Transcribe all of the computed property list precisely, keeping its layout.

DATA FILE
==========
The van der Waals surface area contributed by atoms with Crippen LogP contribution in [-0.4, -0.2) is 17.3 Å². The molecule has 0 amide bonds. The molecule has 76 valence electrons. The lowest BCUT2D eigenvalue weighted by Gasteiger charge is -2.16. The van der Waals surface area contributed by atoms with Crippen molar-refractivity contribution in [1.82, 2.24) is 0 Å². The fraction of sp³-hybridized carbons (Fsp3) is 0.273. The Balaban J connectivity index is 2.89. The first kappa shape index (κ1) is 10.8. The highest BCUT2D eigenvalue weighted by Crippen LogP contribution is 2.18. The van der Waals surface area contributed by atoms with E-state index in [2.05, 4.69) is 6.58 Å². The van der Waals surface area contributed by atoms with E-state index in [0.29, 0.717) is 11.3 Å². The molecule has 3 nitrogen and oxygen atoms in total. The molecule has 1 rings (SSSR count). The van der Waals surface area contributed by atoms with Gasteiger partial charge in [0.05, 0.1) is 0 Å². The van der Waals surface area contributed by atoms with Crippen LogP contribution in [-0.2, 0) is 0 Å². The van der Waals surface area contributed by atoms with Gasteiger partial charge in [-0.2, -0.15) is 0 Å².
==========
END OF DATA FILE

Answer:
The van der Waals surface area contributed by atoms with Crippen LogP contribution in [-0.4, -0.2) is 17.3 Å². The molecule has 0 amide bonds. The molecule has 76 valence electrons. The lowest BCUT2D eigenvalue weighted by Gasteiger charge is -2.16. The van der Waals surface area contributed by atoms with Crippen molar-refractivity contribution in [1.82, 2.24) is 0 Å². The fraction of sp³-hybridized carbons (Fsp3) is 0.273. The Balaban J connectivity index is 2.89. The first kappa shape index (κ1) is 10.8. The highest BCUT2D eigenvalue weighted by Crippen LogP contribution is 2.18. The van der Waals surface area contributed by atoms with E-state index in [2.05, 4.69) is 6.58 Å². The van der Waals surface area contributed by atoms with E-state index in [0.29, 0.717) is 11.3 Å². The molecule has 3 nitrogen and oxygen atoms in total. The molecule has 1 rings (SSSR count). The van der Waals surface area contributed by atoms with Gasteiger partial charge in [0.05, 0.1) is 0 Å². The van der Waals surface area contributed by atoms with Crippen LogP contribution in [-0.2, 0) is 0 Å². The van der Waals surface area contributed by atoms with Gasteiger partial charge in [-0.2, -0.15) is 0 Å².